Some analysts expect this alliance between the revolutionary youth and liberals to be fruitful in the next two phases of elections.
However, Gad believes the opposite.
"There will not be a radical change in the position of the youth lists in the second phase, I believe, although there are prominent names on their lists," he said. "Nothing much will change from the first phase except that the Supreme Electoral Commission (SEC) is more prepared to supervise the polls than the first time."
On the other side of the fence, Islamist powers are mostly not coordinating their campaigns.
Hammad said that during the first phase, it was clear that his party coordinated with other Islamist parties such as the FJP. However, he said, each of them seemed to have its own vision.
"Although they might seem to be coordinating, I believe the FJP and Al-Nour will compete fiercely against each other in the second round," Gad said.
In the run-offs of the first phase, the FJP was mainly competing against Al-Nour and in the few constituencies where they were not directly facing off, each backed the other’s competitor.
Hammad stressed that Al-Nour is running for the parliament with its own lists with no coordination or alliances.
Liberals also spoke of their need to brush off the stigma of being "anti-Islamist" which analysts believe is a big handicap in a religiously conservative nation.
The SEC had strictly assured that any candidate who uses religious slogans or places of worship in campaigns will be immediately disqualified.
A state of religious polarization was obvious in the first phase, pitting Islamists against liberals and Copts.
The SEC also stressed that candidates must comply with the ban on campaigning 48 hours prior to voting and 24-hours before the run-offs.
This rule was broken in the first phase with reports that candidates were campaigning on election day, but was not penalized by the SEC.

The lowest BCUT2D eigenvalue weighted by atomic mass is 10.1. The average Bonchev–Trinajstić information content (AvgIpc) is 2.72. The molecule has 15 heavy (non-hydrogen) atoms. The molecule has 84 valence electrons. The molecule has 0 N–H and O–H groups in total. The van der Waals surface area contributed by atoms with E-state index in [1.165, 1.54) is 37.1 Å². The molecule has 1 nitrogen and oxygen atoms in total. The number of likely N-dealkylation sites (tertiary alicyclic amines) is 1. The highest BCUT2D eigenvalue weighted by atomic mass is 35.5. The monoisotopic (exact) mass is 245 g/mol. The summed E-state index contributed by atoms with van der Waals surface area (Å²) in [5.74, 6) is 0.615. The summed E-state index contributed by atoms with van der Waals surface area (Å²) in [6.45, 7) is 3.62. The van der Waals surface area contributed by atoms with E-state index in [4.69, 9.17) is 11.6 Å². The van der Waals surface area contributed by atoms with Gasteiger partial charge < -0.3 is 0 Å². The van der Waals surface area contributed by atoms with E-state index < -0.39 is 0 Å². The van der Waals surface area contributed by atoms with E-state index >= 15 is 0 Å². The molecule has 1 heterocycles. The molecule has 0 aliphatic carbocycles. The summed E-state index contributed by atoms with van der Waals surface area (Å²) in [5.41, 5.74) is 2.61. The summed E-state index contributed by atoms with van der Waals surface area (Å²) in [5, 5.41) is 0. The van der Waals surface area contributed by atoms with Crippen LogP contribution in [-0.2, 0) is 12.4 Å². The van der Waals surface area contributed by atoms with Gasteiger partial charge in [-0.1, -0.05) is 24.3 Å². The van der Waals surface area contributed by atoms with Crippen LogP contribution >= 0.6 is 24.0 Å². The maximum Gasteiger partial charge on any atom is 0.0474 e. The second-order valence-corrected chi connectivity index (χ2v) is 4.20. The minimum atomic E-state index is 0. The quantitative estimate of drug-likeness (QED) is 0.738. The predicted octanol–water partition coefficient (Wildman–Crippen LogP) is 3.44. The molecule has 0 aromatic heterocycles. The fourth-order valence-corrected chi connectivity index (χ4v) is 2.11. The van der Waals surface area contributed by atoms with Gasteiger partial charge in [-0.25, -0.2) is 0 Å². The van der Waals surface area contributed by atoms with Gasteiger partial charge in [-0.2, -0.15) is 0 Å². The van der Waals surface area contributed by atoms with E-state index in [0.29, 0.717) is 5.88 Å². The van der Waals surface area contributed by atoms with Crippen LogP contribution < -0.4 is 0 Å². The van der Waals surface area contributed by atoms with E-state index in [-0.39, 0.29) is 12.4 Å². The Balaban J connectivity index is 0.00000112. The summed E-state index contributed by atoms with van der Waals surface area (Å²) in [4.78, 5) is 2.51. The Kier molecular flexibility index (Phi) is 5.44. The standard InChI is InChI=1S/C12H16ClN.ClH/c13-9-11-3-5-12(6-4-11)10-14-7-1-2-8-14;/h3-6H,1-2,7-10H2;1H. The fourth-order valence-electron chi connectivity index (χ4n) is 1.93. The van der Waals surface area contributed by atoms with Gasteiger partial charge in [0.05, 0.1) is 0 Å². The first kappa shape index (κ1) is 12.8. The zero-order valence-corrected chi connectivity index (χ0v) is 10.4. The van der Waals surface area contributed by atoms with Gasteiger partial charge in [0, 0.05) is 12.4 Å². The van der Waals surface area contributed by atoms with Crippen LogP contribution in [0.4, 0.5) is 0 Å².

"This time I believe the candidates will be more committed to rules and the SEC will monitor the elections better than the first phase. It has had enough time to prepare," Gad told DNE.
The SEC is facing another dilemma some 70 judges complaining the location of the electoral committees they have been assigned to oversee.
The ruling military council had issued a new statement urging people to participate in the coming phases of the elections and asking them to cooperate with the army and police in securing the polls.
The council renewed its commitment to the integrity and full transparency of the elections saying, "SCAF respects the results of these elections that reflect the will of the great Egyptian public," indirectly refuting statements made by one of its generals last week who said the election results were not representative of the will of the people.
Phase 2 in Numbers
In Giza, 580 individual candidates are contesting 10 seats while 22 party-lists are vying for 20 seats.
In Beni Suef, 184 individual candidates are facing off on 6 seats while 16 party-lists are contesting 12 seats.
In Menufiya, 200 individual candidates are contesting 8 seats while 19 party-lists are vying for 16 seats.
In Sharqeya, 384 individual candidates are contesting 10 seats while 39 party-lists are vying for 20 seats.
In Ismailia, each of the 164 individual candidates is looking forward to win one of the 2 single-winner seats for the governorate in the parliament while 17 party-lists are contesting 4 seats.
As for Suez, 111 individual candidates are contesting 2 seats while 12 party-lists are contesting 4 seats.
In Beheira governorate, 244 individual candidates are vying for 10 seats while 23 party-lists are vying for 20 seats.
In Sohag, 300 individual candidates are contesting 5 seats while 30 party-lists are competing for 20 seats.
In Aswan, 108 individual candidates are facing off on 2 seats while 16 party-lists are contesting 4 seats.